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Hoffmann, R. A wiki for the life sciences where authorship matters. Nature Genetics (2008)

Clustering of neutrophil leucocytes in serum: possible role of C1q-containing immune complexes.

Clustering activity for neutrophil granulocytes was generated in pooled normal human serum (NHS) by incubation of the serum with preformed IgG aggregates, but not in heat-treated NHS (56 degrees C, 30 min), indicating that the function was complement-dependent. Judging from results of experiments with complement-deficient sera, and serum depleted of C1q, factor D and properdin, recruitment of the complement system beyond C1 was not required for induction of the activity. Zymosan treatment of NHS resulted in some neutrophil clustering activity, but recombinant C5a had a limited effect. C1q added to heat-treated NHS in conjunction with performed IgG aggregates supported neutrophil clustering in a dose-dependent manner. The serum C1q inhibitor, a chondroitin 4-sulphate proteoglycan known to interact with the collagenous part of C1q, clearly reduced neutrophil clustering in heat-treated NHS supplemented with C1q and IgG aggregates. The C1q inhibitor also reduced the inherent neutrophil clustering activity of some sera from patients with systemic lupus erythematosus ( SLE). Neutrophil clustering activity in SLE serum was earlier shown to be inversely related to the number of circulating neutrophils in vivo. Although the precise mechanisms remain unclear, we propose that C1q-containing immunoglobulin complexes mediate neutrophil clustering through C1q receptors, and that this might contribute to pathogenesis of immune complex diseases such as SLE.[1]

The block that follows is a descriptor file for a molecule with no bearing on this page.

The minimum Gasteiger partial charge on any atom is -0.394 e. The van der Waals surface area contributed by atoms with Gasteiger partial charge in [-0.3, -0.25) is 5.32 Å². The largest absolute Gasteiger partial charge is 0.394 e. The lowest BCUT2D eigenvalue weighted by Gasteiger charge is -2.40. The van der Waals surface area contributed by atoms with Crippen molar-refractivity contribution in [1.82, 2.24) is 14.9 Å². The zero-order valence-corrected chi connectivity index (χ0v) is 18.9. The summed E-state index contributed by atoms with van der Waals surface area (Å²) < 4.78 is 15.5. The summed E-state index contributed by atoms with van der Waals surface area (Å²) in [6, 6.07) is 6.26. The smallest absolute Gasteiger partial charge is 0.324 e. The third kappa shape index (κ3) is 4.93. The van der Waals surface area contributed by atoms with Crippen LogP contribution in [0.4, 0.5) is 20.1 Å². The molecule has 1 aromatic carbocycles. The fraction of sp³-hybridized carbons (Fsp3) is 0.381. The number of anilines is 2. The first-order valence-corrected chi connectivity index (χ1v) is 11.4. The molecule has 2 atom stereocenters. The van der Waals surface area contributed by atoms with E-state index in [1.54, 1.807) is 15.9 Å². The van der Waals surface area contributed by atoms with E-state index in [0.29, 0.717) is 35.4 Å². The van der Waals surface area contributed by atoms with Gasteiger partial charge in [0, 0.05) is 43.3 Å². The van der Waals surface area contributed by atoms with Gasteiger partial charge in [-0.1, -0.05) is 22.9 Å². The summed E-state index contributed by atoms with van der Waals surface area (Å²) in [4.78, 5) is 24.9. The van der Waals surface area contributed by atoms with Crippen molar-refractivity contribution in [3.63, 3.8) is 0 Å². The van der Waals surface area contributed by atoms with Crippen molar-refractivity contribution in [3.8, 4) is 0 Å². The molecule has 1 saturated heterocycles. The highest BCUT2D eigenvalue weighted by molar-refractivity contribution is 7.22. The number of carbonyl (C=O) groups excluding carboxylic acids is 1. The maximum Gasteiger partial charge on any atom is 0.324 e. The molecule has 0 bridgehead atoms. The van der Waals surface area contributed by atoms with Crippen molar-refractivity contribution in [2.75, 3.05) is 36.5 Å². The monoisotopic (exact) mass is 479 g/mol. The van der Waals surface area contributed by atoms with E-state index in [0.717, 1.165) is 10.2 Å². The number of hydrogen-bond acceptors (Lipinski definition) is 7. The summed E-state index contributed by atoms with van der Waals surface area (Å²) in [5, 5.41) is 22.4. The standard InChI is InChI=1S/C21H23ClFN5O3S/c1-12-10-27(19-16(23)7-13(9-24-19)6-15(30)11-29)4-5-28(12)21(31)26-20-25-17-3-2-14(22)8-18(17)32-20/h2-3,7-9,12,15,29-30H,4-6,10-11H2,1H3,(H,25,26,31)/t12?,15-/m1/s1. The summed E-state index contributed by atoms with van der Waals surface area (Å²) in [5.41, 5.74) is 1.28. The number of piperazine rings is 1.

1. Clustering of neutrophil leucocytes in serum: possible role of C1q-containing immune complexes. Sturfelt, G., Jonsson, H., Hellmer, G., Sjöholm, A.G. Clin. Exp. Immunol. (1993) [Pubmed]
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